While nutrition trends come and go, the proof is in the pudding with Blue Zones, places in the world where statistics show that people live longer and have less disease. Lately, dietitians and chefs have been looking to the cuisines of Ikaria, Greece; the Barbagia region of Sardinia; Nicoya Peninsula, Costa Rica; Loma Linda, Calif.; and Okinawa, Japan, for guidance on how to eat and live for longevity, health and happiness.
“Residents of the Blue Zones live in very different parts of the world,” according to the Blue Zone Project’s website. “Yet they have nine commonalities that lead to longer, healthier, happier lives.”
So while the cuisine is quite different from Sardinia to Costa Rica, for example, researchers have found some common threads, aka “the Power 9,” including: living in an environment where movement comes naturally, having a sense of purpose (called “Ikigai” in Japan), grabbing down time (naps, prayer, happy hour) every day, eating smaller meals toward the end of the day, more plant-based food, drinking moderate amounts of wine each day (and drinking with friends), having a sense of belonging and having a supportive social circle.
Irene Pawlisch, Taher Inc.’s foodservice director of child nutrition, first heard about Blue Zones when she was at Beaver Dam Hospital, doing occupational therapy for an injury.
“My therapists suggested I read about Blue Zones after finding out I was a school chef for Taher,” she recalls.
Intrigued by the findings, Pawlisch has set out to incorporate as much of the Blue Zone wisdom as possible for students and staff at the school accounts she works with, most recently at Beaver Dam Unified School District (BDUSD) in Beaver Dam, Wis.
Pawlisch teamed up with Keith Hill of the Blue Zones of Dodge County project and learned how to take a recipe and turn it into a Blue Zone-approved recipe. One of the first tests was a back-to-school catered picnic for staff at BDUSD, which featured menu items from each of the Blue Zones. The event turned out a hit.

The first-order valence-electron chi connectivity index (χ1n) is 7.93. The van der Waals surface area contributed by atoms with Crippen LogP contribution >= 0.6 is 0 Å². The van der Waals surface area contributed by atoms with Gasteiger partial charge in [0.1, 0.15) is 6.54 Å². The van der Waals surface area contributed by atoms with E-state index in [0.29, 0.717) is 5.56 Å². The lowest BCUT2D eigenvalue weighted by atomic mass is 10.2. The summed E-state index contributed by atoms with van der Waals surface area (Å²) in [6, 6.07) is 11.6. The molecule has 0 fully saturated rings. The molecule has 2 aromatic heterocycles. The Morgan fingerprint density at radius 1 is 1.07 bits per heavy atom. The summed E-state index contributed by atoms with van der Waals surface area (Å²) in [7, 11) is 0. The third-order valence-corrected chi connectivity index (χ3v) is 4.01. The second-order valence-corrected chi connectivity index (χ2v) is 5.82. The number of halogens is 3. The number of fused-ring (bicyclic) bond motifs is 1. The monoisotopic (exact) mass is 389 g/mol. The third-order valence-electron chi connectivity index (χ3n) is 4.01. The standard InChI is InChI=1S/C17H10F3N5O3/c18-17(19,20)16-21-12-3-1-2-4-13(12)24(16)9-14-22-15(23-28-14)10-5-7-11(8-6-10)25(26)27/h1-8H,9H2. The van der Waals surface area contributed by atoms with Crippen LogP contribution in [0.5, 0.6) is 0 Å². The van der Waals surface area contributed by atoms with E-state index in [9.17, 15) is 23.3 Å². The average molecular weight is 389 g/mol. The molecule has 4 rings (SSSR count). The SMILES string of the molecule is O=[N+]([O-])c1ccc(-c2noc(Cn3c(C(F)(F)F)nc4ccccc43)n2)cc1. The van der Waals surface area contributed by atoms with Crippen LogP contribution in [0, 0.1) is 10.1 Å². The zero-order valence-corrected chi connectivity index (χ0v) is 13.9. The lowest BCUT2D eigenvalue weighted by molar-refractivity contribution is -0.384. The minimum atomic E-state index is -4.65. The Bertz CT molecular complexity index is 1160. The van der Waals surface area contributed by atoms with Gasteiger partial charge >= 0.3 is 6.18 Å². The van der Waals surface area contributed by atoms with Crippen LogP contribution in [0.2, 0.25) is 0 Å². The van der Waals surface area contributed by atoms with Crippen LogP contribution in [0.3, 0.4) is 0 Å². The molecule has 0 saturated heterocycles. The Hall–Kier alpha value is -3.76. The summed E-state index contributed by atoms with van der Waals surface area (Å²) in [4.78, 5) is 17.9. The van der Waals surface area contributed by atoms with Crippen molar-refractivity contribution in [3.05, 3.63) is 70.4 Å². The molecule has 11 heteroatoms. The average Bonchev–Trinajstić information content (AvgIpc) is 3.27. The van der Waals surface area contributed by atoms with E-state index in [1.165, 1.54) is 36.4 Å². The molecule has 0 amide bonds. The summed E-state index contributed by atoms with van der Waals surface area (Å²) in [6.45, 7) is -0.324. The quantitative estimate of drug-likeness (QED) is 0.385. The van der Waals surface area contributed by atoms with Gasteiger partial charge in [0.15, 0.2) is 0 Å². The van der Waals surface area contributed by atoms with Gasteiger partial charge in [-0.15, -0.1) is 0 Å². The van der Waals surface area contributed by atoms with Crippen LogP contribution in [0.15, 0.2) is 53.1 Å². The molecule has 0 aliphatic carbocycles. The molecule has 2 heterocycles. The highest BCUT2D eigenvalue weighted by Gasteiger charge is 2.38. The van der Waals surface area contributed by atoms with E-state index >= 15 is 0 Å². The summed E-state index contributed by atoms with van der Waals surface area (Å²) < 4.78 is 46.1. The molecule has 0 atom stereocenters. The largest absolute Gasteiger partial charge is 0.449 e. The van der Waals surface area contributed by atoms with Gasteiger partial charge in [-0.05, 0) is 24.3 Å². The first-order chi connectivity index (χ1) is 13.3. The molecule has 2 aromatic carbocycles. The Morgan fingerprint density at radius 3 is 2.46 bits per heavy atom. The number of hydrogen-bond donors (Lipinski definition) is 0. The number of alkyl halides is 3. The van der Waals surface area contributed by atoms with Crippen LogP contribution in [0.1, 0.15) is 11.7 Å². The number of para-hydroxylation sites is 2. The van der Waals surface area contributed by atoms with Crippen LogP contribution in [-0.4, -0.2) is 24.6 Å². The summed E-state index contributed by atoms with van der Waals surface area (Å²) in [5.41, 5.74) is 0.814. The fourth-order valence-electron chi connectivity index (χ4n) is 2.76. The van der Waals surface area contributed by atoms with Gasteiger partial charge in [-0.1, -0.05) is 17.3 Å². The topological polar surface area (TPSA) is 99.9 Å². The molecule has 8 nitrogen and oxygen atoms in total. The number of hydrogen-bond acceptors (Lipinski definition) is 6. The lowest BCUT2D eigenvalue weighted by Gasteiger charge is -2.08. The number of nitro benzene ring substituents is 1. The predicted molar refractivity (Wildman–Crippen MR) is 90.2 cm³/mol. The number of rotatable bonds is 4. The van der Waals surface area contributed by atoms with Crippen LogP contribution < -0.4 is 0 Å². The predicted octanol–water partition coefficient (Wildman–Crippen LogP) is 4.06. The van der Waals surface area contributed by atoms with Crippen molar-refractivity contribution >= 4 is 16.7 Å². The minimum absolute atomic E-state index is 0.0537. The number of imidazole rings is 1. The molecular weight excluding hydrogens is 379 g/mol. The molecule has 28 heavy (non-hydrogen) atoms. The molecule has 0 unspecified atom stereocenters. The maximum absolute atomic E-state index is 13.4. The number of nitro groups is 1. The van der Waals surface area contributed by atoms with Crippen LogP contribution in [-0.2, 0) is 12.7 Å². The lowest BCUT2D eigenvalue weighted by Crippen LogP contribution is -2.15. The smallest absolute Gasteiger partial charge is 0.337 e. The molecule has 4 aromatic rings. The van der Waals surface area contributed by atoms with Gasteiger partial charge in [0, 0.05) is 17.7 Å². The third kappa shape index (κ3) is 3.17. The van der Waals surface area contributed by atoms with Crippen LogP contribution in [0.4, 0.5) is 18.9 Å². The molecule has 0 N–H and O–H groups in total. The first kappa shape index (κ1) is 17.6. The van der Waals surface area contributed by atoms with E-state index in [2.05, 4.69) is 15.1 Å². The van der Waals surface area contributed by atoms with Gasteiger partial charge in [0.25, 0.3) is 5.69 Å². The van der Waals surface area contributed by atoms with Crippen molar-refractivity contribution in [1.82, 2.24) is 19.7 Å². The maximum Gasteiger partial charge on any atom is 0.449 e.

For regular staff meals during the school year, a roasted veggie wrap with a goat cheese spread and veggie salad have also been Blue Zone-inspired winners.
And plant-based ethos of Blue Zone food aligns perfectly with “the growing demand for more vegetarian options on the school menu,” Pawlisch says.
“This school year, we are blending faro, barley and quinoa into the USDA brown rice to make grain bowls where the students choose the toppings,” she says. “And we’re also developing some ‘sneaky’ recipes.”
Those stealth health recipes include replacing a very popular flavored mayonnaise with spreads made from beans, cheese and sour cream.
Pawlisch has also focused on the use of fresh herbs in school meals (a potato salad with tarragon, dill and basil grown by Future Farmers of America classes). This tied in perfectly with the ongoing Wisconsin Wednesdays project, which features local food, including a variety of potatoes all grown in the state.
Kid and grownup favorite hummus has been a way to add more beans into the mix.
“We make our own hummus in house from a variety of beans and kick up the flavor with roasted garlic, fresh herbs, lemon or lime juice,” she says. “Our hummus was a big hit at the back-to-school picnic for staff, and we did a story time activity at the local library this summer featuring a lemon-garlic-basil hummus with much success.”
Still, introducing new food items to students is “a gradual process,” Pawlisch says, so free samples of new healthy menu items every month at the elementary schools in the district is key.
Hummus has found a home on fresh vegetable bars in the district, and Pawlisch can’t emphasize enough what a difference she’s found with making it in house.
As for creating more Blue Zone-inspired recipes for school menus, Pawslisch is looking forward to the process.
“My personal lifestyle falls very much in line with the Power 9 being promoted,” she says. “It’s easy for me to adapt recipes because I naturally gravitate towards garden-fresh and local in my everyday life.”